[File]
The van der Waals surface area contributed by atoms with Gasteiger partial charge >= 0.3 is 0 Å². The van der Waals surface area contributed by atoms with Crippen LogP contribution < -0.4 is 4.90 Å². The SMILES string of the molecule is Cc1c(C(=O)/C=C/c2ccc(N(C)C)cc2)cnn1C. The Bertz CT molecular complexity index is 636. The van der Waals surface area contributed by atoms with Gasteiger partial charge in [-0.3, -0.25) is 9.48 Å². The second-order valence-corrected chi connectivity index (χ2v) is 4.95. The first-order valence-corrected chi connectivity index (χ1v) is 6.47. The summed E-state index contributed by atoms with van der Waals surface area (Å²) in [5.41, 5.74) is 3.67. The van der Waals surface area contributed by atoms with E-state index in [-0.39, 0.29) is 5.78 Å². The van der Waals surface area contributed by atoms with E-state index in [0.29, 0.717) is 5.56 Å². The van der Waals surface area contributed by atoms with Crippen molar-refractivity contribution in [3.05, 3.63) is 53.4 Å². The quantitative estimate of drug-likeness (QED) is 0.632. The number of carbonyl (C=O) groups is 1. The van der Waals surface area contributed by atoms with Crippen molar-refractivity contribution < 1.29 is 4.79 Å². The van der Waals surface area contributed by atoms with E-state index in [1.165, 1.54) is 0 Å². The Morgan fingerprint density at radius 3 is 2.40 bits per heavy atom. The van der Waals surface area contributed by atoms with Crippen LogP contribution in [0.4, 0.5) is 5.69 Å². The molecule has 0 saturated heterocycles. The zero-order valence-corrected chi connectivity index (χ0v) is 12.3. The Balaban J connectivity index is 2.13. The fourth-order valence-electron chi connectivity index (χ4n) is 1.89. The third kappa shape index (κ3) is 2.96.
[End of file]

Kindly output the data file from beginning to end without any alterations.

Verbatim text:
The van der Waals surface area contributed by atoms with Gasteiger partial charge >= 0.3 is 0 Å². The van der Waals surface area contributed by atoms with Crippen LogP contribution < -0.4 is 4.90 Å². The SMILES string of the molecule is Cc1c(C(=O)/C=C/c2ccc(N(C)C)cc2)cnn1C. The Bertz CT molecular complexity index is 636. The van der Waals surface area contributed by atoms with Gasteiger partial charge in [-0.3, -0.25) is 9.48 Å². The second-order valence-corrected chi connectivity index (χ2v) is 4.95. The first-order valence-corrected chi connectivity index (χ1v) is 6.47. The summed E-state index contributed by atoms with van der Waals surface area (Å²) in [5.41, 5.74) is 3.67. The van der Waals surface area contributed by atoms with E-state index in [-0.39, 0.29) is 5.78 Å². The van der Waals surface area contributed by atoms with E-state index in [0.29, 0.717) is 5.56 Å². The van der Waals surface area contributed by atoms with Crippen molar-refractivity contribution in [3.05, 3.63) is 53.4 Å². The quantitative estimate of drug-likeness (QED) is 0.632. The number of carbonyl (C=O) groups is 1. The van der Waals surface area contributed by atoms with Crippen molar-refractivity contribution < 1.29 is 4.79 Å². The van der Waals surface area contributed by atoms with E-state index in [1.165, 1.54) is 0 Å². The Morgan fingerprint density at radius 3 is 2.40 bits per heavy atom. The van der Waals surface area contributed by atoms with Crippen LogP contribution in [0.4, 0.5) is 5.69 Å². The molecule has 0 saturated heterocycles. The zero-order valence-corrected chi connectivity index (χ0v) is 12.3. The Balaban J connectivity index is 2.13. The fourth-order valence-electron chi connectivity index (χ4n) is 1.89. The third kappa shape index (κ3) is 2.96.